My secret tip: Get comfortable with the idea of investing by using a really fun app called Acorns. It’s the modern equivalent of your coin jar as it rounds up every purchase to the nearest $1 and automatically invests this spare change.
Acorns is a really simple way to dip your toes into investing, and save money, without even thinking about it. I think the best part is this hands off automated service costs as little as $1 a month.
Acorns automated roundups make saving and investing unbelievably easy, you’ll be pleasantly surprised how quickly your spare change accumulates.
5. Save Your Bonuses
When we receive a bonus from work, it can be so incredibly tempting to spend it all as we ‘treat’ ourselves.
While there is nothing wrong with that, if you want to stop living paycheck to paycheck then bonuses are a great opportunity to propel your savings forward.
But naturally when you have worked hard for something, especially money, you are going to want to spend at least some of it on yourself. And that is absolutely understandable!
A good rule of thumb I like to use when I get a bonus is keeping 10% of it for myself and then saving the rest.
That way I still get to treat myself to something, whether it is a new gadget, a day out, or even some retail therapy. But I also get a nice lump sum to put into savings.
It’s a win:win situation, if you ask me!
For those of you who have some debt, getting a bonus can also be a great time to throw some money at it.
If you manage to pay off a nice chunk in one go, it can either bring down your regular payments and allow you to save a bit more each month.
Or it will shorten your repayment period, so even if you pay the same amount each month there will be fewer months left to pay. (It all depends on your debt, and who the lender is as to how the payments change!).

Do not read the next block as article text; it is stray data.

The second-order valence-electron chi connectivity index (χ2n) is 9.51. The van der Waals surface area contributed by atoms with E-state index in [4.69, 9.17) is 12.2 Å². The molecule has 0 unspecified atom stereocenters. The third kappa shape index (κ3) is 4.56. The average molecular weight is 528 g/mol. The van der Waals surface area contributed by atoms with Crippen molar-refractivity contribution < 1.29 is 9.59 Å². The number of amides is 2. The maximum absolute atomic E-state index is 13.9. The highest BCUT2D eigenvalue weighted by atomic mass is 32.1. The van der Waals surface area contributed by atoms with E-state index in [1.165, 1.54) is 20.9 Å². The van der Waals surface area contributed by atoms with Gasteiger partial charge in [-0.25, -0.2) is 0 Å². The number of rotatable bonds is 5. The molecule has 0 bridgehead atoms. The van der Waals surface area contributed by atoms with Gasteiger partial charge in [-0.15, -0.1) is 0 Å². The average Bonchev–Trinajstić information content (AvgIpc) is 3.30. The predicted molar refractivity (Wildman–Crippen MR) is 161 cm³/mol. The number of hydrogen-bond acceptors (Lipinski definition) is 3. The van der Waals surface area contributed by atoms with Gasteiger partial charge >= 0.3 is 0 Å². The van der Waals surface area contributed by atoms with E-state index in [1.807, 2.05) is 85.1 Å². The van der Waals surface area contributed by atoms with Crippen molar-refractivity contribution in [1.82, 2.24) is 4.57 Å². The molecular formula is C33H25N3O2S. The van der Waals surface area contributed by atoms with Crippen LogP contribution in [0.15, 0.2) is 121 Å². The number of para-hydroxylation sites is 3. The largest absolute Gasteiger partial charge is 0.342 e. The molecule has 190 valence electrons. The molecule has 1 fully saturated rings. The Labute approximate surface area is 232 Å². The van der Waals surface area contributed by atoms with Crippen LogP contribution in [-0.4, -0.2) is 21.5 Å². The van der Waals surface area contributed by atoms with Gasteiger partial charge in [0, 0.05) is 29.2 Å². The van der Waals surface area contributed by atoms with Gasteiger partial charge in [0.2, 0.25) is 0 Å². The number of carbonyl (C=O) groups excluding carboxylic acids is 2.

6. Save For Big Purchases
With the increasing popularity and convenience of credit, many of us have stopped saving for big purchases in favour of smaller monthly payments.
It is something we have all done, and it does have benefits. Smaller payments are more manageable and paying them on time can help boost your credit rating.
But ultimately, it is still a form of debt and best avoided where possible. Especially when they can do more harm than good if you begin to fall behind on payments!
This is why I would highly recommend beginning your own sinking funds. This is a separate pot of savings, where you specifically save for large expenses. This can cover anything from a new phone, to a new car or even kitchen goods!
By purchasing your items outright, you never have to worry about falling behind with payments and getting debt.
7. Look After Yourself!
I have been in so many situations where money was tight, and I’d make drastic changes to my life and spending habits which didn’t always have positive outcomes. And I am here to tell you now;
Look after yourself first!
Budgeting is all about balance. Especially when you are trying to stop living paycheck to paycheck.
If you are saving hundreds of dollars a month but living on bread and instant ramen noodles, then you haven’t got a very good balance, and this will likely lead to health issues.
Likewise, refusing every invitation to socialise and go out with friends, so you can avoid spending money, will have a negative impact on your mental health. You don’t need to become a hermit to save!
Saving $100 a month, but being able to care for your mental and physical well-being, is so much more valuable than saving $300 a month. Something I learned the hard way.
Leaving paycheck living behind
Hopefully my tips and tricks have helped you figure out how to stop living paycheck to paycheck.
As I mentioned at the beginning, it will be hard-work. But I can say from experience that it is 1000% worth it.
Having money in savings, and breaking the paycheck to paycheck cycle was a liberating experience. Knowing that I had the finances to afford unexpected bills, or necessary purchases helped ease so much of the pressure I felt under.
These 7 tips helped me immensely, and I hope they will help you too!
Start taking back control of your money by grabbing your copy of the Money Saving Starter Guide today.
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Last Updated on 7th June 2021 by Emma